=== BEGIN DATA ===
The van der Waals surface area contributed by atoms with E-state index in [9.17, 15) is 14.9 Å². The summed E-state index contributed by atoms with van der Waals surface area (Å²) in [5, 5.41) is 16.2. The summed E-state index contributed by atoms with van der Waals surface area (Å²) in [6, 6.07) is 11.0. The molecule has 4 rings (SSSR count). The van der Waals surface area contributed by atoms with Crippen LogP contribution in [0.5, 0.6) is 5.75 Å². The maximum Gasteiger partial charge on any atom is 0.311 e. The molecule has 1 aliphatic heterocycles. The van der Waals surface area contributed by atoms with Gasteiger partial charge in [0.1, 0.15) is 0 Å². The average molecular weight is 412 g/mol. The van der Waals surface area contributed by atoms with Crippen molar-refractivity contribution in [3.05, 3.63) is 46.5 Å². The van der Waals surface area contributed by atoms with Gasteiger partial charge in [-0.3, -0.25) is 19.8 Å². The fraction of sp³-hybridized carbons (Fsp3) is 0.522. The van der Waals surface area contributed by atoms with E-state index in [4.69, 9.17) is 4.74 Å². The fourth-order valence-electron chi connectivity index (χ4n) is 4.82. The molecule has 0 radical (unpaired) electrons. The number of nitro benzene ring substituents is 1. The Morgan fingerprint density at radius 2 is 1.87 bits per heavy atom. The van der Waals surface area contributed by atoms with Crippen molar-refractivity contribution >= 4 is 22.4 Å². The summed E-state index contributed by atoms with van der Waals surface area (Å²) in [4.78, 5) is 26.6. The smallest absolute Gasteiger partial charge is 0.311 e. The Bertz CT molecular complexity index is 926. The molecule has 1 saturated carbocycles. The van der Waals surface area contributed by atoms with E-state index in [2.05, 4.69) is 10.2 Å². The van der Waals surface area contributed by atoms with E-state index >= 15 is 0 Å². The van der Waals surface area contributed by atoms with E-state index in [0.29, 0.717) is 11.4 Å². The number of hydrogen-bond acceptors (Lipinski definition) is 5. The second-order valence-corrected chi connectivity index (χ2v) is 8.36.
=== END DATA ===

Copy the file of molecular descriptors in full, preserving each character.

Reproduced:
The van der Waals surface area contributed by atoms with E-state index in [9.17, 15) is 14.9 Å². The summed E-state index contributed by atoms with van der Waals surface area (Å²) in [5, 5.41) is 16.2. The summed E-state index contributed by atoms with van der Waals surface area (Å²) in [6, 6.07) is 11.0. The molecule has 4 rings (SSSR count). The van der Waals surface area contributed by atoms with Crippen LogP contribution in [0.5, 0.6) is 5.75 Å². The maximum Gasteiger partial charge on any atom is 0.311 e. The molecule has 1 aliphatic heterocycles. The van der Waals surface area contributed by atoms with Gasteiger partial charge in [0.1, 0.15) is 0 Å². The average molecular weight is 412 g/mol. The van der Waals surface area contributed by atoms with Crippen molar-refractivity contribution in [3.05, 3.63) is 46.5 Å². The van der Waals surface area contributed by atoms with Gasteiger partial charge in [-0.3, -0.25) is 19.8 Å². The fraction of sp³-hybridized carbons (Fsp3) is 0.522. The van der Waals surface area contributed by atoms with E-state index in [4.69, 9.17) is 4.74 Å². The fourth-order valence-electron chi connectivity index (χ4n) is 4.82. The molecule has 0 radical (unpaired) electrons. The number of nitro benzene ring substituents is 1. The Morgan fingerprint density at radius 2 is 1.87 bits per heavy atom. The van der Waals surface area contributed by atoms with Crippen molar-refractivity contribution >= 4 is 22.4 Å². The summed E-state index contributed by atoms with van der Waals surface area (Å²) in [4.78, 5) is 26.6. The smallest absolute Gasteiger partial charge is 0.311 e. The Bertz CT molecular complexity index is 926. The molecule has 1 saturated carbocycles. The van der Waals surface area contributed by atoms with E-state index in [2.05, 4.69) is 10.2 Å². The van der Waals surface area contributed by atoms with E-state index >= 15 is 0 Å². The van der Waals surface area contributed by atoms with E-state index in [0.29, 0.717) is 11.4 Å². The number of hydrogen-bond acceptors (Lipinski definition) is 5. The second-order valence-corrected chi connectivity index (χ2v) is 8.36.